[Various bits of this course description are still under construction.]
The reading assignments are from the textbook, and should be read before the corresponding class. They average about 20 pages per class, and should take 1-2 hours to read carefully. (You will find that, if you make a practice of doing the reading carefully before each class, you will learn more, you will get a better grade, and you will use your time and effort more efficiently and effectively.)
|date||lecture topic||read before class|
|1/14||What is AI?||chapter 1|
|1/16||Agents and environments||chapter 2|
|1/23||State spaces and search||chapter 3|
|1/28||Informed search||4.1, 4.2, 4.3, 4.6|
|1/30||Constraint satisfaction problems||chapter 5|
|2/6||Propositional inference||7.7, 7.8, 8.1|
|2/11||First-order logic||8.2, 8.3, 8.4, 8.5|
|2/13||First-order inference||9.1-9.4, 9.6 (+ box p.302)|
|2/18||Representing knowledge||10.1, 10.2, 10.3, 10.6, 10.9|
|2/20||Planning||11.1, 11.2, 11.3|
|2/25||Planning algorithms||11.4, 11.5, 11.6, 11.7|
|2/27||Resources and hierarchy||12.1, 12.2, 12.3|
|3/3||Non-deterministic environments||12.4, 12.5, 12.6, 12.8|
|3/19||Bayesian networks||14.1, 14.2, 14.3, 14.7|
|3/24||Inference in Bayesian networks||14.4, 14.5, 14.8|
|3/26||Probabilistic reasoning over time||15.1, 15.2, 15.3, 15.7|
|3/31||Decision analysis||16.1-16.5, 16.7, 16.8|
|4/2||Learning decision trees||18.1, 18.2, 18.3, 18.6|
|4/7||Statistical learning||20.1, 20.2|
|4/9||Kernel methods||20.4, 20.6, 20.7, 20.8|
|4/14||Reinforcement learning||21.1, 21.2, 21.3, 21.6|
|4/16||Grounding symbols in perception||24.1, 24.5, 24.6, 24.7|
|4/28||Philosophy: Is AI possible?||chapter 26|
|4/30||Philosophy: What if we succeed?||chapter 27|
|5/8||Final Exam (2:00 - 5:00 pm)|
The total credit for programming assignments will be spread across 3.5 to 4.5 assignments. (Assignment 0 is worth 0.5; the others will be worth 1.0.) Programming assignments will be done in Python.
Some details of exactly what will be turned in, and how it will be graded, will be provided on the class Wiki. Use the information below to get started.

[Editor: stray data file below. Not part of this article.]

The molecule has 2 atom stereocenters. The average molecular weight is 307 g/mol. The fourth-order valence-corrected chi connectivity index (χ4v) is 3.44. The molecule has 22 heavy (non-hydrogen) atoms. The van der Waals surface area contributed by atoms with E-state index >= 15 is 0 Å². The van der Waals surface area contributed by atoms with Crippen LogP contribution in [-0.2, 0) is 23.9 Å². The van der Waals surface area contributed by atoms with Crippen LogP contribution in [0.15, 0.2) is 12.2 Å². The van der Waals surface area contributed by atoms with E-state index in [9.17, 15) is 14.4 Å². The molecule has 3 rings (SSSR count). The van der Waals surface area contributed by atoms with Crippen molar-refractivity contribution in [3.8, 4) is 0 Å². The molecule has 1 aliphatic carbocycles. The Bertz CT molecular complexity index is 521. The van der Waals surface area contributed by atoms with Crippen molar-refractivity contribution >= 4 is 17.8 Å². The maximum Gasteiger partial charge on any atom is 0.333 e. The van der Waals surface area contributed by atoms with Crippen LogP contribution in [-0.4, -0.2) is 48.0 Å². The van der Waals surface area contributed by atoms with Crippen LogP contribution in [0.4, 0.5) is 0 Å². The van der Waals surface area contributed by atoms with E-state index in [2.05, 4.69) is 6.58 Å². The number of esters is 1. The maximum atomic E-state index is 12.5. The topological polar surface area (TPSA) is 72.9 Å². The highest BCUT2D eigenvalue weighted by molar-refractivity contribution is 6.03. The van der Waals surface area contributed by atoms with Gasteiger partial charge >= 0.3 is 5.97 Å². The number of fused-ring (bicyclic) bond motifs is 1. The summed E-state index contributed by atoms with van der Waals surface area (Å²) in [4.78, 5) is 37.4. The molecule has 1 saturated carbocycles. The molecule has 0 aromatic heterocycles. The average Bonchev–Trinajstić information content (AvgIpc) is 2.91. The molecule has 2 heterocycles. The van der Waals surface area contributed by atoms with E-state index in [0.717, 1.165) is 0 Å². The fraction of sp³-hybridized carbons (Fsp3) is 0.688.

You must add three switch-controlled trace messages to Peter Norvig's Sudoku solver.
When you turn in your Python program, it will be tested on several different puzzles, with different trace settings.
When humans solve Sudoku puzzles, they typically use various sorts of constraint propagation, resorting to limited amounts of backtracking search only for the most difficult cases. As a human increases in expertise at solving Sudoku puzzles, they seem to use more and more sophisticated types of constraint reasoning. Your task will be to model this.
Sudoku puzzles are often classified in four levels of difficulty. For example, Websudoku has the levels: Easy, Medium, Hard, and Evil. Your task will be to write four Sudoku-solvers, with expertise at each of these levels. That is, the program at a given level should be able to do well on puzzles at that level and below, and poorly at higher levels.
You may start from Peter Norvig's code, which you got running in Assignment 0. However, we will say that Norvig's code runs at the "Supernatural" level of expertise, since it has little difficulty with the supposed "hardest Sudoku puzzle". Your top level of expertise should be able to solve most "Evil" puzzles, but not these extremely hard puzzles. It is possible that you will need to change the underlying state representation to do this assignment.
You will implement a frame-based knowledge representation including a logic programming language with both forward and backward chaining inference rules. You will do your implementation in Python, but the language design is drawn from Algernon, which is implemented in Lisp.
You will implement an an ontology including these important sets: Courses, Departments, Majors, Requirements, Offerings, and Students. You will also implement necessary relations among them, and rules for drawing the relevant inferences. The task will be to represent the requirements for graduating with a variety of majors (for example, the various majors offered by the Computer Science Department), and to check the transcript of particular students to determine whether they have met the requirements for graduating with a particular major.
These may be adjusted. Attendance will be taken in class.